Professor Mohamed Jeebhay, is an Occupational Medicine specialist, and holds joint appointments as Head of the Occupational Medicine Division in the School of Public Health and Family Medicine as well as in the Department of Medicine at the University of Cape Town (UCT). His major research interest is in the field of allergens and asthma with a major focus on environmental risk factors and preventive approaches for occupational allergy and asthma. He serves as editorial board member of the Journal of Current Allergy and Clinical Immunology, and the South African Respiratory Journal. He is a fellow of the Collegium Ramazzini, an international academy of internationally renowned fellows in occupational and environmental health (2011-present). The National Research Foundation of South Africa has rated him as an internationally acclaimed (B2-rated) research scientist.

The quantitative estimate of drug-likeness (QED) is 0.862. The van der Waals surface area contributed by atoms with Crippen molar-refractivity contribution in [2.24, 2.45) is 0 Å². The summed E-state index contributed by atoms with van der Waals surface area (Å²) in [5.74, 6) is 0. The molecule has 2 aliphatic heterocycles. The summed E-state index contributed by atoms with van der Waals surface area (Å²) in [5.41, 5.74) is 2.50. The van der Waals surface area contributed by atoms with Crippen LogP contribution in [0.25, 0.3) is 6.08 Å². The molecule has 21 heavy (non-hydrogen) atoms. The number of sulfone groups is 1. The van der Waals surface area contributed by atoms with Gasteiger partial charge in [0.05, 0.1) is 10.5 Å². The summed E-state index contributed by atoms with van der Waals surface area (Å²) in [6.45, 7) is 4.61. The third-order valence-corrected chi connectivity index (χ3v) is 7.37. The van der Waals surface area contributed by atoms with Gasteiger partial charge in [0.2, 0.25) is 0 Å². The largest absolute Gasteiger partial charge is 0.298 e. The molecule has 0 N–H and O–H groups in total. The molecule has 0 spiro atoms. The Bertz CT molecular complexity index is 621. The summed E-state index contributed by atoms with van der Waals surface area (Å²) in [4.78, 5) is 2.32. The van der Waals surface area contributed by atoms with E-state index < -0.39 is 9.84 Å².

Professor Jeena is the Head of Paediatric Pulmonology and Critical Care at the Inkosi Albert Luthuli Central Hospital, Durban, South Africa. He has completed his PhD on viral infections among HIV infected and uninfected children with severe and severe pneumonia. He has worked with the World Health Organisation on the Essential Medicines List and with the international Union against Tuberculosis and Lung Disease on developing treatment guidelines for tuberculosis in HIV infected children. He serves as a ministerial appointment on the National Advisory Group on Immunisation and as vice chair on the Essential Drugs Program for children. Prof Jeena has published extensively in highly reputable journal including Lancet and the Pediatric Infectious Disease Journal. He is editor for medical journals and is involved in undergraduate and postgraduate student supervision.